If you’re an improv performer, you should do a lot of relationship listening. I started workshops with my current group in 1995 and, over the years, we’ve developed a deep shared context. There are about 30 regular players who rotate in and out of our cast in a given month, so of course there are subgroups that get along better with each other or who have more in common. Even so, we share where appropriate and aren’t afraid to turn to each other for a sympathetic ear. Having established that comfortable, familiar base, we can push each other to improve as performers and as a team.

Written by curtisfrye

May 6, 2012 at 11:32 pm

What Siri Can Teach You About Listening and Responding

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I’m jumping ahead a bit in my posts on listening and responding, but I just read MIT Technology Review’s terrific new article on Social Intelligence that explains the popularity of Siri, the personal assistant app resident in the iPhone 4S.

The article’s author interviewed Boris Katz, a principal research scientist at MIT’s Computer Science and Artificial Intelligence Lab, to get his take on why Siri works so well. Katz noted that Siri responds directly to task-related queries, varies its responses, and admits when it doesn’t know how to do something (such as posting to Twitter).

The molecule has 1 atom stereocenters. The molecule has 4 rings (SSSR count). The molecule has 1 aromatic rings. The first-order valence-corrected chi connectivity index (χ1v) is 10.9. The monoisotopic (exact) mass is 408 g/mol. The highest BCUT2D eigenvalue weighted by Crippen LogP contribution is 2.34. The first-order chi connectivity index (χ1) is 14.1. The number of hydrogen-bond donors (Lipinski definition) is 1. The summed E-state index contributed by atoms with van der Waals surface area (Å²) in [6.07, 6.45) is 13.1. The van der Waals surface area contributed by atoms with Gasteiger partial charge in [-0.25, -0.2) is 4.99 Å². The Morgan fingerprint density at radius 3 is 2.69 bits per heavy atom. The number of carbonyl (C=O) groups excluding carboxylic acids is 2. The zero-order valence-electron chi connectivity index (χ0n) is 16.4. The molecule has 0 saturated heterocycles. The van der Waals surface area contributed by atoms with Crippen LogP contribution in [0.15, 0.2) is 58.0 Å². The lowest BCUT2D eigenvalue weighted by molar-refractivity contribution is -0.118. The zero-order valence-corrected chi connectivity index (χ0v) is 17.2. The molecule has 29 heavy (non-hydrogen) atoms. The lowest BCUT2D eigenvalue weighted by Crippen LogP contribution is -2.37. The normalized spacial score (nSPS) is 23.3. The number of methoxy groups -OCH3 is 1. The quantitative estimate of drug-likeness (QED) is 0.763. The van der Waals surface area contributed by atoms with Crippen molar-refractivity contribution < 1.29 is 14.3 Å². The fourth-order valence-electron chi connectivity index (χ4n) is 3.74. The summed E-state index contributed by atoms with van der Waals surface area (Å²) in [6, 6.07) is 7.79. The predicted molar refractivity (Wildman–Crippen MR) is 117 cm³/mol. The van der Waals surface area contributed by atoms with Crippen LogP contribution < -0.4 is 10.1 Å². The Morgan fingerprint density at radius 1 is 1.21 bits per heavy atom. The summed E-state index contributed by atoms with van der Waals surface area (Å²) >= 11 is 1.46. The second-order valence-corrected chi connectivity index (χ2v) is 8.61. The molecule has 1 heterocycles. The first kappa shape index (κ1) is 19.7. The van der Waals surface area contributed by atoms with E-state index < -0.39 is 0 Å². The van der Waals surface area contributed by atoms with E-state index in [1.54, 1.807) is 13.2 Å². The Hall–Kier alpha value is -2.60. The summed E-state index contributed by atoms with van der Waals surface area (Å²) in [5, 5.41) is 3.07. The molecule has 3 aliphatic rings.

He also pointed out that Siri includes judicious bits of humor in its responses. When asked “Should I go to bed now?”, it might respond “I think you should sleep on it.” This type of gentle humor makes Siri seem more human and approachable. It’s the antithesis of “going for the joke” in a conversation or improv scene — the statement accepts what went before (the question) and responds appropriately given the server running the speech recognition and generation algorithms couldn’t possibly judge if it’s time for the user to go to bed.

You could do a lot worse than emulating Siri in your conversations.

Written by curtisfrye

May 3, 2012 at 11:14 pm